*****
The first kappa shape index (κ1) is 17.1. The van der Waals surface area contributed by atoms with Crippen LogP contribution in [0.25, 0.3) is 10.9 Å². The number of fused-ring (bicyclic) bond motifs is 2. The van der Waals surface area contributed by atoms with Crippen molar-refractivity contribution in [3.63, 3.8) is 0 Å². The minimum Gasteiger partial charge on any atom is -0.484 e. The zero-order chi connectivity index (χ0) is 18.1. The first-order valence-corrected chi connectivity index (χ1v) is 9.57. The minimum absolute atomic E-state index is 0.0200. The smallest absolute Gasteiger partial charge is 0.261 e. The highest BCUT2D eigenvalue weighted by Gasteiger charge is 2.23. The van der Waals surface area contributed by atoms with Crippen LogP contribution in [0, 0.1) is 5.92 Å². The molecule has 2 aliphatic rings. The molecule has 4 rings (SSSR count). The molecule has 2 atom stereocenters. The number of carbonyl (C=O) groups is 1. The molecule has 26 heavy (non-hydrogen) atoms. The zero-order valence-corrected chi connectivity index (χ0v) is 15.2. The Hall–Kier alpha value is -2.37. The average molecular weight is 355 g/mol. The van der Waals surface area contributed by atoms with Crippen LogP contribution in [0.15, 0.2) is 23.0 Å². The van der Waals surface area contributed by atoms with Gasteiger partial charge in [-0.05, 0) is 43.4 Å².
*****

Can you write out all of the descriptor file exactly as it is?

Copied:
The first kappa shape index (κ1) is 17.1. The van der Waals surface area contributed by atoms with Crippen LogP contribution in [0.25, 0.3) is 10.9 Å². The number of fused-ring (bicyclic) bond motifs is 2. The van der Waals surface area contributed by atoms with Crippen molar-refractivity contribution in [3.63, 3.8) is 0 Å². The minimum Gasteiger partial charge on any atom is -0.484 e. The zero-order chi connectivity index (χ0) is 18.1. The first-order valence-corrected chi connectivity index (χ1v) is 9.57. The minimum absolute atomic E-state index is 0.0200. The smallest absolute Gasteiger partial charge is 0.261 e. The highest BCUT2D eigenvalue weighted by Gasteiger charge is 2.23. The van der Waals surface area contributed by atoms with Crippen LogP contribution in [0, 0.1) is 5.92 Å². The molecule has 2 aliphatic rings. The molecule has 4 rings (SSSR count). The molecule has 2 atom stereocenters. The number of carbonyl (C=O) groups is 1. The molecule has 26 heavy (non-hydrogen) atoms. The zero-order valence-corrected chi connectivity index (χ0v) is 15.2. The Hall–Kier alpha value is -2.37. The average molecular weight is 355 g/mol. The van der Waals surface area contributed by atoms with Crippen LogP contribution in [0.15, 0.2) is 23.0 Å². The van der Waals surface area contributed by atoms with Gasteiger partial charge in [-0.05, 0) is 43.4 Å².